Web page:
PERSPECTIVES ON THE UK PARLIAMENT - 2018/9
Module code: POL3083
The module aims to deepen students’ knowledge of the UK Parliament and its key functions. It builds on students’ existing knowledge of current affairs, with the study of contemporary parliamentary events through a more detailed analytical and theoretical framework. It encourages students to read widely about different aspects of the House of Commons and the House of Lords. Weekly sessions will include hands-on experience of using different types of parliamentary data including: a content analysis of Prime Minister’s Questions, the coding of amendments to legislation; discussion of key parliamentary moments and material from the BBC documentaries ‘Inside the Commons’ and ‘Meet the Lords’. The module may include a visiting speaker (depending on availability) or a visit to Westminster to see Parliament in action.
The module complements and builds upon work taken in POL1017 (Debates in British Politics) and in POL XXXX Making Public Policy: Theory and Practice. There are no pre-requisites for the module, simply an interest in current affairs and a willingness to keep abreast of news and parliamentary coverage over the course of the module.
VAN HAUWAERT S Dr (Politics)
Number of Credits: 15
ECTS Credits: 7.5
Framework: FHEQ Level 6
JACs code: L230
Module cap (Maximum number of students): N/A
Prerequisites / Co-requisites
The module content may include:
Introduction to the Module: Key features of Parliament
The Legislative Studies View: What do power, impact and influence mean?
Holding Government to account: Prime Minister’s Questions and the Liaison Committee
Holding Government to account: Select Committees
Making the law? Scrutinising Legislation
Making the law? Private Member’s Bills and campaigning to change the law
Small parties in Parliament
The House of Lords
The image of Parliament
UK Parliament in Perspective: A reactive legislature?
|Assessment type||Unit of assessment||Weighting|
|Coursework||ABSTRACT AND RESEARCH PLAN (1,000 WORDS)||20|
|Coursework||RESEARCH ESSAY (3,500 WORDS)||80|
The assessment strategy is designed to provide students with the opportunity to demonstrate:
The ability to apply theoretical concepts to contemporary political situations.
Strong use of primary research skills.
The ability to integrate original research with existing literature/knowledge.
Thus, the summative assessment for this module consists of:
Abstract and Research Plan: 1000 words (20%)
Research Essay : 3500 words (80%)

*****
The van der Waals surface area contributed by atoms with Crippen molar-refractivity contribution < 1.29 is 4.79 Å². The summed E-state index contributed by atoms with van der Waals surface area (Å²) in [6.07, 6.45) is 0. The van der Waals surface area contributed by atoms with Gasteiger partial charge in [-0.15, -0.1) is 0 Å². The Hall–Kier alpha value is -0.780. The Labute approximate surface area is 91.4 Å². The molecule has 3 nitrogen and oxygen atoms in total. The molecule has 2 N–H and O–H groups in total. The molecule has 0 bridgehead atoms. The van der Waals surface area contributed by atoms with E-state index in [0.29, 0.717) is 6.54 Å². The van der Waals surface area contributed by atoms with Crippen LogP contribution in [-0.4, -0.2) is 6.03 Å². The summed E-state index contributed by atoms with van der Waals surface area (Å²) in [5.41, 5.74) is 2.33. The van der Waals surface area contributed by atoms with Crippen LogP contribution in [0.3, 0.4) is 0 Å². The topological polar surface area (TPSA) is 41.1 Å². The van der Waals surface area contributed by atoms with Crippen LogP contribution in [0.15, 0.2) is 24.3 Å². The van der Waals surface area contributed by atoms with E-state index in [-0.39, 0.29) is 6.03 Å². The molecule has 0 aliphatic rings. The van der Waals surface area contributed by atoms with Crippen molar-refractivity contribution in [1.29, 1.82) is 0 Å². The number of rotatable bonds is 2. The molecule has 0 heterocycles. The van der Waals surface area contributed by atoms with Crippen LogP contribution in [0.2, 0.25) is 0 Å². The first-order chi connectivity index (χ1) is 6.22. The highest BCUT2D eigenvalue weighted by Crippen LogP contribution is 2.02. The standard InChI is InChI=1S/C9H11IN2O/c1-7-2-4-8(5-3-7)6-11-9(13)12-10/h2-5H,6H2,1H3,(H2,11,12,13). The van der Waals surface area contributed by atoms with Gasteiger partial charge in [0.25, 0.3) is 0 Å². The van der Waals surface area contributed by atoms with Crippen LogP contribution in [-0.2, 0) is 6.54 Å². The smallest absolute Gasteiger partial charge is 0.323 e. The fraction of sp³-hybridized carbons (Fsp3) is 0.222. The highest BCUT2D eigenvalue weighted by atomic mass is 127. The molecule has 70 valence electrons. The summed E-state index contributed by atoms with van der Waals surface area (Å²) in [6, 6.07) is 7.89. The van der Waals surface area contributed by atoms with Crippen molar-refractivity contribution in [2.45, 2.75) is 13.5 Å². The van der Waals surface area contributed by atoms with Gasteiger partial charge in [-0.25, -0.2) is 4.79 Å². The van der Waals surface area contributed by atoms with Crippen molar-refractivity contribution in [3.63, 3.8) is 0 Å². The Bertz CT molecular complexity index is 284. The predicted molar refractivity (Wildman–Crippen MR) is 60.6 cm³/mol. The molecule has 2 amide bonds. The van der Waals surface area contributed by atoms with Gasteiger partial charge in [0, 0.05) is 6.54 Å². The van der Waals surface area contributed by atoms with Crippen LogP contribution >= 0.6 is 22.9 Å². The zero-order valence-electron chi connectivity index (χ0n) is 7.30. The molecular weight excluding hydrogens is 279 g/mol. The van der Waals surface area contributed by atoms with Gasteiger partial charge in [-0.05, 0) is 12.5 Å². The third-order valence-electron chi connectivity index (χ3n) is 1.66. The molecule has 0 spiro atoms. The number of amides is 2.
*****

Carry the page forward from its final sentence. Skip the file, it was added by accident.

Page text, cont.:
Both assessments should answer the same question. The abstract and research plan is designed to allow students to receive feedback on their plans for independent primary research before completing the research essay. Please see the module handbook for further information. Assessments deadlines to be confirmed – students should refer to the Module Handbook prior to the start of semester.
Formative assessment and feedback
Assessment deadlines will be arranged so that students will receive feedback on their research plan before submitting the research essay. Time will be set aside in most seminars to discuss the assessment (e.g. advice on writing an abstract, using primary material, referencing parliamentary and government documents). Where students are asked to complete small tasks in advance of the seminar, verbal feedback will be given to the group as a whole.
- Build on existing knowledge of the UK Parliament and the wider political system
- Develop students’ ability to critically analyse contemporary political events through existing legislative studies theories and analytical frameworks.
- Introduce students to the use of primary parliamentary and political material.
|001||Develop advanced knowledge and understanding of the roles and functions of the UK Parliament||KC|
|002||Enhance their understanding of contemporary debates surrounding the effectiveness of parliamentary processes and actors||KC|
|003||Draw upon their own independent research to apply theoretical models to empirical examples.||KCPT|
C - Cognitive/analytical
K - Subject knowledge
T - Transferable skills
P - Professional/Practical skills
Overall student workload
Independent Study Hours: 128
Lecture Hours: 11
Seminar Hours: 11
Methods of Teaching / Learning
The learning and teaching strategy is designed to:
Encourage students to carry out independent research prior to the seminar.
Facilitate the discussion and analysis of primary parliamentary material in seminars.
The learning and teaching methods include:
Seminars (1 -2 hours per week x 11 weeks), prescribed reading, group discussions, independent study, research and analysis of primary material. Preparation of short task prior to weekly seminars (information to be given to students in the preceding seminar). Some weeks may include a 1 hour lecture for the first part of the seminar.
Indicated Lecture Hours (which may also include seminars, tutorials, workshops and other contact time) are approximate and may include in-class tests where one or more of these are an assessment on the module. In-class tests are scheduled/organised separately to taught content and will be published on to student personal timetables, where they apply to taken modules, as soon as they are finalised by central administration. This will usually be after the initial publication of the teaching timetable for the relevant semester.
Reading list for PERSPECTIVES ON THE UK PARLIAMENT : http://aspire.surrey.ac.uk/modules/pol3083
Please note that the information detailed within this record is accurate at the time of publishing and may be subject to change. This record contains information for the most up to date version of the programme / module for the 2018/9 academic year.